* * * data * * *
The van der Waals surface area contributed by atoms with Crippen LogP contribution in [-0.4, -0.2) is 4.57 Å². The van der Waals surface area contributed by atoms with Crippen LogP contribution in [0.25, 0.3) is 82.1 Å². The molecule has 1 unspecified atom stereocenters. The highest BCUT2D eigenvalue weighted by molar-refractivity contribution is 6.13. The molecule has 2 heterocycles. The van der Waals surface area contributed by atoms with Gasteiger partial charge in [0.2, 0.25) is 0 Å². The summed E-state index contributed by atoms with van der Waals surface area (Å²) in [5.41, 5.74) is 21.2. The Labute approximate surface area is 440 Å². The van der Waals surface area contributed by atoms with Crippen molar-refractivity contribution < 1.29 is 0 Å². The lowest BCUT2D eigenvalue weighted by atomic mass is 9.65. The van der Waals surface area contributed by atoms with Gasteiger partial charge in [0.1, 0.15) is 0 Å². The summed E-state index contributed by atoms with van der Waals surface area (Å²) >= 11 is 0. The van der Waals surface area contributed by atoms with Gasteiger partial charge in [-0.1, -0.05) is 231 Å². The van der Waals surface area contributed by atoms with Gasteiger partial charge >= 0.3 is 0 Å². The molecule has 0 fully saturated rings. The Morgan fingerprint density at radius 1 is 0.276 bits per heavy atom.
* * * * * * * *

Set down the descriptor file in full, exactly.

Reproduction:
The van der Waals surface area contributed by atoms with Crippen LogP contribution in [-0.4, -0.2) is 4.57 Å². The van der Waals surface area contributed by atoms with Crippen LogP contribution in [0.25, 0.3) is 82.1 Å². The molecule has 1 unspecified atom stereocenters. The highest BCUT2D eigenvalue weighted by molar-refractivity contribution is 6.13. The molecule has 2 heterocycles. The van der Waals surface area contributed by atoms with Gasteiger partial charge in [0.2, 0.25) is 0 Å². The summed E-state index contributed by atoms with van der Waals surface area (Å²) in [5.41, 5.74) is 21.2. The Labute approximate surface area is 440 Å². The van der Waals surface area contributed by atoms with Crippen molar-refractivity contribution < 1.29 is 0 Å². The lowest BCUT2D eigenvalue weighted by atomic mass is 9.65. The van der Waals surface area contributed by atoms with Gasteiger partial charge in [0.1, 0.15) is 0 Å². The summed E-state index contributed by atoms with van der Waals surface area (Å²) >= 11 is 0. The van der Waals surface area contributed by atoms with Gasteiger partial charge in [-0.1, -0.05) is 231 Å². The van der Waals surface area contributed by atoms with Gasteiger partial charge >= 0.3 is 0 Å². The molecule has 0 fully saturated rings. The Morgan fingerprint density at radius 1 is 0.276 bits per heavy atom.